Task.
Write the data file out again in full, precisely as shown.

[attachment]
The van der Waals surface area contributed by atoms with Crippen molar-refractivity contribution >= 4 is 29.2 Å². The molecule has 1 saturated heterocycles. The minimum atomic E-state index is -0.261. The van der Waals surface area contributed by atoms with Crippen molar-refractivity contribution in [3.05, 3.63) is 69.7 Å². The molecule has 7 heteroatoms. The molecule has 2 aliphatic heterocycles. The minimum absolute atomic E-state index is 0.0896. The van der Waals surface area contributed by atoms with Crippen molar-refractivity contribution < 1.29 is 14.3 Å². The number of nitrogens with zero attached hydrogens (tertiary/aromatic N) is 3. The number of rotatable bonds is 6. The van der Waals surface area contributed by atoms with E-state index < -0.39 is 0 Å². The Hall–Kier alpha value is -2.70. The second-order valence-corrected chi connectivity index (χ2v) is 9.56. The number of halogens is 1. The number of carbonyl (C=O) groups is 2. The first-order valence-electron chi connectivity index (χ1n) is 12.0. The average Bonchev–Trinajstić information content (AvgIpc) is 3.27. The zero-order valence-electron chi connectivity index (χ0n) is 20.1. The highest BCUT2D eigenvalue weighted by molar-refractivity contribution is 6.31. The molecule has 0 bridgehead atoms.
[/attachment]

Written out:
The van der Waals surface area contributed by atoms with Crippen molar-refractivity contribution >= 4 is 29.2 Å². The molecule has 1 saturated heterocycles. The minimum atomic E-state index is -0.261. The van der Waals surface area contributed by atoms with Crippen molar-refractivity contribution in [3.05, 3.63) is 69.7 Å². The molecule has 7 heteroatoms. The molecule has 2 aliphatic heterocycles. The minimum absolute atomic E-state index is 0.0896. The van der Waals surface area contributed by atoms with Crippen molar-refractivity contribution < 1.29 is 14.3 Å². The number of nitrogens with zero attached hydrogens (tertiary/aromatic N) is 3. The number of rotatable bonds is 6. The van der Waals surface area contributed by atoms with E-state index < -0.39 is 0 Å². The Hall–Kier alpha value is -2.70. The second-order valence-corrected chi connectivity index (χ2v) is 9.56. The number of halogens is 1. The number of carbonyl (C=O) groups is 2. The first-order valence-electron chi connectivity index (χ1n) is 12.0. The average Bonchev–Trinajstić information content (AvgIpc) is 3.27. The zero-order valence-electron chi connectivity index (χ0n) is 20.1. The highest BCUT2D eigenvalue weighted by molar-refractivity contribution is 6.31. The molecule has 0 bridgehead atoms.